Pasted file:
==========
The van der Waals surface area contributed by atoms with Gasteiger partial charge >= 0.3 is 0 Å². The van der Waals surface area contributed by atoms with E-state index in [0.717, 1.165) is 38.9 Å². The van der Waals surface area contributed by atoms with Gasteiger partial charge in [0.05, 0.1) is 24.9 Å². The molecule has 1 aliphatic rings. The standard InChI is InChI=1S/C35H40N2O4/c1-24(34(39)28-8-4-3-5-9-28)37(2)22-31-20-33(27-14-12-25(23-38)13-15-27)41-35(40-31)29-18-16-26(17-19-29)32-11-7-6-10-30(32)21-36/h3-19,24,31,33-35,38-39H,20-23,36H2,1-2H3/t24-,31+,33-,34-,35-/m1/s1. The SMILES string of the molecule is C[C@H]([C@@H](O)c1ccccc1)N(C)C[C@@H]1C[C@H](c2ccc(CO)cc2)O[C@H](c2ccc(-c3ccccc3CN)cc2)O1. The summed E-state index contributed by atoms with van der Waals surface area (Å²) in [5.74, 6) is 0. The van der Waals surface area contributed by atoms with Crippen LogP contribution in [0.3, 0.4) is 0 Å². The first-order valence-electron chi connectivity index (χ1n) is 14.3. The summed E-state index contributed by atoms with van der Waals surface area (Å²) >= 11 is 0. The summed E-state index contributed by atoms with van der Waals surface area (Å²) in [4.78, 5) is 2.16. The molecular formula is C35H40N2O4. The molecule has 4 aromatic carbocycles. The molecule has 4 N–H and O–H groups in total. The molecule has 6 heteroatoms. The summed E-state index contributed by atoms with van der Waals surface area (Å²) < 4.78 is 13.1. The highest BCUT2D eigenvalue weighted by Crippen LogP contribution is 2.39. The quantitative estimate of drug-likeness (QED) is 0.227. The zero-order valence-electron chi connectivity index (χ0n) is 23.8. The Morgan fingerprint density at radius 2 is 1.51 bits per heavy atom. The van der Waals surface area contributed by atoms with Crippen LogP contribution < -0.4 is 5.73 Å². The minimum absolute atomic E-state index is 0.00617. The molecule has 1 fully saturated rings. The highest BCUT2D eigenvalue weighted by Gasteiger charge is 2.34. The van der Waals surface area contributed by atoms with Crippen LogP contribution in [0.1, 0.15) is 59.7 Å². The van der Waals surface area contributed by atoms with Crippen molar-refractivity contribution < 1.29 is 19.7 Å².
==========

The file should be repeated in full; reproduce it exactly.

The van der Waals surface area contributed by atoms with Gasteiger partial charge >= 0.3 is 0 Å². The van der Waals surface area contributed by atoms with E-state index in [0.717, 1.165) is 38.9 Å². The van der Waals surface area contributed by atoms with Gasteiger partial charge in [0.05, 0.1) is 24.9 Å². The molecule has 1 aliphatic rings. The standard InChI is InChI=1S/C35H40N2O4/c1-24(34(39)28-8-4-3-5-9-28)37(2)22-31-20-33(27-14-12-25(23-38)13-15-27)41-35(40-31)29-18-16-26(17-19-29)32-11-7-6-10-30(32)21-36/h3-19,24,31,33-35,38-39H,20-23,36H2,1-2H3/t24-,31+,33-,34-,35-/m1/s1. The SMILES string of the molecule is C[C@H]([C@@H](O)c1ccccc1)N(C)C[C@@H]1C[C@H](c2ccc(CO)cc2)O[C@H](c2ccc(-c3ccccc3CN)cc2)O1. The summed E-state index contributed by atoms with van der Waals surface area (Å²) in [5.74, 6) is 0. The van der Waals surface area contributed by atoms with Crippen LogP contribution in [0.3, 0.4) is 0 Å². The first-order valence-electron chi connectivity index (χ1n) is 14.3. The summed E-state index contributed by atoms with van der Waals surface area (Å²) >= 11 is 0. The summed E-state index contributed by atoms with van der Waals surface area (Å²) in [4.78, 5) is 2.16. The molecular formula is C35H40N2O4. The molecule has 4 aromatic carbocycles. The molecule has 4 N–H and O–H groups in total. The molecule has 6 heteroatoms. The summed E-state index contributed by atoms with van der Waals surface area (Å²) < 4.78 is 13.1. The highest BCUT2D eigenvalue weighted by Crippen LogP contribution is 2.39. The quantitative estimate of drug-likeness (QED) is 0.227. The zero-order valence-electron chi connectivity index (χ0n) is 23.8. The Morgan fingerprint density at radius 2 is 1.51 bits per heavy atom. The van der Waals surface area contributed by atoms with Crippen LogP contribution < -0.4 is 5.73 Å². The minimum absolute atomic E-state index is 0.00617. The molecule has 1 fully saturated rings. The highest BCUT2D eigenvalue weighted by Gasteiger charge is 2.34. The van der Waals surface area contributed by atoms with Crippen LogP contribution in [0.1, 0.15) is 59.7 Å². The van der Waals surface area contributed by atoms with Crippen molar-refractivity contribution < 1.29 is 19.7 Å².